Keep in mind that it really doesn’t matter how well you filter your new oil or how clean it’s kept in storage if you dispense that oil into a dirty container. There are several acceptable options for delivering oil to machinery—some much better than others.
For large reservoirs, the best transfer method is to use fixed plumbing to pipe the machine-reservoirs to the storage tanks. This tactic, however, is only feasible for very large systems; it’s too expensive and impractical for small equipment. For other large systems or those with a moderate-size reservoir, the best method is usually to pump oil directly into the sump from a drum or tote tank using a filter cart.
Portable filter carts are one of the most versatile and effective tools available for lubricant transfers and decontamination. One important thing to remember when working with these carts is to use the right fittings on the equipment sumps to make the fluid transfer or decontamination efficient and effective. Additionally, it’s important to consider using units that are dedicated to specific oil types—thus preventing cross-contamination of lubricants and avoiding the labor-intensive process of flushing carts to switch products.
Some manufacturers allow you to color-code your filtration unit to help identify which cart should be used with a particular lubricant. As a side benefit, most users find that performing an oil change with a filter cart only takes about half as much time as doing the job with conventional methods.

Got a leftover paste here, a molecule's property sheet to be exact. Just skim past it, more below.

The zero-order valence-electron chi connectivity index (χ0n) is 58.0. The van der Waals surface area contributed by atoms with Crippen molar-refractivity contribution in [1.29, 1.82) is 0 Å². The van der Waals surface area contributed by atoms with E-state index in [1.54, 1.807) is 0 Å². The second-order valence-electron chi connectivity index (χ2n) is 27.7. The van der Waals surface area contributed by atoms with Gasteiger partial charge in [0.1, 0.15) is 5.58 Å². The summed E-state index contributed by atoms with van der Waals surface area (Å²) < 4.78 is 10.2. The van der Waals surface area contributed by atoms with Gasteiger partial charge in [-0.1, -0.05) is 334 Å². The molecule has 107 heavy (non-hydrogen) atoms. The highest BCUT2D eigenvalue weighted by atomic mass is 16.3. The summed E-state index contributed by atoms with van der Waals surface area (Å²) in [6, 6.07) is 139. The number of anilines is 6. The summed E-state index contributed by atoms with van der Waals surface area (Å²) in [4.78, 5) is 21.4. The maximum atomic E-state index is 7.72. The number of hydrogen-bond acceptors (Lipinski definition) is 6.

Yet another filter cart option is to combine the storage tank and the filter cart. These types of “top-off” carts offer a convenient solution to performing oil changes and top-ups on small- to medium-size sumps. In addition to performing fluid transfers, they can be used as traditional filter carts for remediation tasks; this eliminates the need for separate units for transfer and filtration.
Finally, for those applications with very small sumps or those that are located in situations that make a filter cart or top-off cart impractical, standard oil cans are acceptable, as long as they meet certain criteria. A good-quality oil-transfer container should be plastic, sealable, color-coded or marked for product type—and it must be cleaned on a regular basis. (It should also have an opening large enough to allow the inside of the container to be cleaned effectively.)
When using top-off containers, remember to avoid funnels whenever possible. Many of the new containers utilize hand pumps that eliminate the need for funnels. Don’t forget to wipe the container nozzle and the fill port area on the reservoir before transferring the oil. Even a minute amount of material around the fill port can add millions or billions of particles to the oil in the reservoir.
It’s a knockout.
World-class contamination control can’t happen in the absence of good lubricant-handling practices. Any good storage and handling policy or system has several common elements: good filtration, high-quality breathers, filter carts and a highly conspicuous tagging or color-coding system to avoid cross-contamination of products. When these four items are addressed, the fight is almost over. LMT
Jarrod Potteiger is a product and educational services manager for Des-Case Corporation, headquartered in Goodlettsville (Nashville), TN. E-mail: firstname.lastname@example.org; Internet: www.descase.com.